I started working at Emery Worldwide, an overnight air freight courier, one week after I turned 18, and I stayed there for 12 years. I love books and review them when I can. An old Factsheet Five reader, I’ve always been interested in zines and I’ve published two. I've won a few trophies at local chili competitions for my chili, minor stuff but still fun. I spent 3 years dressing and singing like Ozzy Osbourne, performing at local clubs in an Ozzy/Black Sabbath tribute band called Damaged Soul. For 6 years, I was general manager of the Flamingo Showclub, a gentleman's club in Dayton. I am currently a DJ at The Harem, another local club. I worked for several years on an assembly line for Navistar International, building school buses and heavy duty trucks, and I'm hell on wheels on a forklift. While I was at the Flamingo, we became known for staging outlandish promotions like Mashed Potato Wrestling, Topless Karaoke, and our very own game show, "Are You Smarter Than a Stripper?" As an ordained minister, certified by the state, I have officiated at over two dozen wedding ceremonies. During my first ceremony, the couple exchanged their vows while the three of us stood in the middle of a river.
I once met and chatted with Black Sabbath guitarist Tony Iommi while backstage at Ozzfest. One night at a karaoke bar in Burbank, I sang Iron Maiden’s “Run to the Hills” with backup vocals provided by Slipknot’s Corey Taylor and Society One’s Matt Zane. I've drunk beer with Zakk Wylde on his tour bus several times. I've interviewed Joe Jackson, Wynton Marsalis, Alice Cooper, Joe Perry, Jane Wiedlin, Christine McVie, and Derek Trucks. I've met Clive Barker, Herbie Hancock, Penn Jillette, Vince Neil, Jenna Jameson, Vinnie Paul, Maynard James Keenan, Larry Flynt, Gene Simmons, and Nine Inch Nails bassist Danny Lohner. I've eaten dinner with Ron Jeremy and Dennis Hof, with Jesse Jane (before she was a star), with Steve Rasnic Tem, and with Mike South, y'all.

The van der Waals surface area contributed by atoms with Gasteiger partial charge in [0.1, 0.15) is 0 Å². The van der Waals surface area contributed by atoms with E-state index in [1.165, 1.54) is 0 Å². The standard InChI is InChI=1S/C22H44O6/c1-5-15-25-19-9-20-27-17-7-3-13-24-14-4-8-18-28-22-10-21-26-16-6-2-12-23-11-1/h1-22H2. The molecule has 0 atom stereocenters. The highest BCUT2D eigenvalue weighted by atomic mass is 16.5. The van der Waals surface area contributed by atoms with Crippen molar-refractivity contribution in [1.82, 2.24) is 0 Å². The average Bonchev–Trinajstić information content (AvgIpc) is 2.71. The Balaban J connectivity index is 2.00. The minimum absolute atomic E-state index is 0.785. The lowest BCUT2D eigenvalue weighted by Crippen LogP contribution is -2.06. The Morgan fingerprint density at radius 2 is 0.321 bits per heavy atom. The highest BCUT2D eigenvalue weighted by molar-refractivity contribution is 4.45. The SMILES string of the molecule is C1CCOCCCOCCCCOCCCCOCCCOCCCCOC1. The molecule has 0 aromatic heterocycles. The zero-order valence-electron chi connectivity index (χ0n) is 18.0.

I believe in literacy. I believe in fantasy. I believe in the power of imagination. I think that with words, courage, love, strength, and determination, we can make the world a better place.
[If you enjoy this blog, feel free to connect with me on Facebook by clicking HERE or on Twitter by clicking HERE

Wednesday, July 19, 2017


Preoccupations: JG Ballard. Jeff Vandermeer. Nathan Ballingrud. Laird Barron. Thomas Ligotti. Joe R. Lansdale. Steve Rasnic Tem. The New Flesh. David Lynch. Harlan Ellison. David Cronenberg. Todd Rundgren. Thomas Harris. Cryptids. Joseph Campbell. Miles Davis. Jessica Amanda Salmonson. Bruce Cockburn. Chili. Annie Proulx. Mozart. Neo-Noir. Thomas McGuane. Jimmy Buffett. Stephen King. Clive Barker. John Simon. Gemma Files. Thomas Pynchon. Neil Gaiman. Neil Young. Stanley Kubrick. Surrealism. John Coltrane. Barry N. Malzberg. Tool. David Foster Wallace. Kathe Koja. Jeff Lynne. Indian food. Herbie Hancock. Dennis Etchison. Franz Kafka. Group Mind. Jorge Luis Borges. Bruno Schulz. Planet Drum. Gabriel Garcia Marquez. Joe Jackson. Laurie Anderson. RA Lafferty. Jeffrey Ford. Thomas M. Disch. Samuel Delany. Prince. John Hiatt. Mythology. Kurt Vonnegut, Jr. Steve Erickson. Hunter S. Thompson. Alan Moore. William S. Burroughs. Robert Williams. Grant Morrison. James Joyce. HR Giger. Gottfried Helnwein. The Neon Gypsy. Robert Crumb. Pink Floyd. Tedeschi Trucks Band. Cornell Woolrich. James M. Cain. David J. Schow. The Mothman. Jim Thompson. Christa Faust. Maurice Sendak. Roald Dahl. Francis Bacon. Salvador Dali. HP Lovecraft. Pizza. Ernest Hemingway. The Third Eye. Harper Lee. Mark Twain. Re/Search Publications. TS Eliot. The Grateful Dead. Dan Simmons. Ray Bradbury. Isaac Asimov. Hannibal Lecter. Arthur C. Clarke. Norman Spinrad. Edgar Allan Poe. John Shirley. Bruce Sterling. Schizophrenia. Lewis Shiner. Brian Evenson. Shamanism. Jeffrey Ford. CV Hunt. KW Jeter. Frank Bill. Todd Robinson.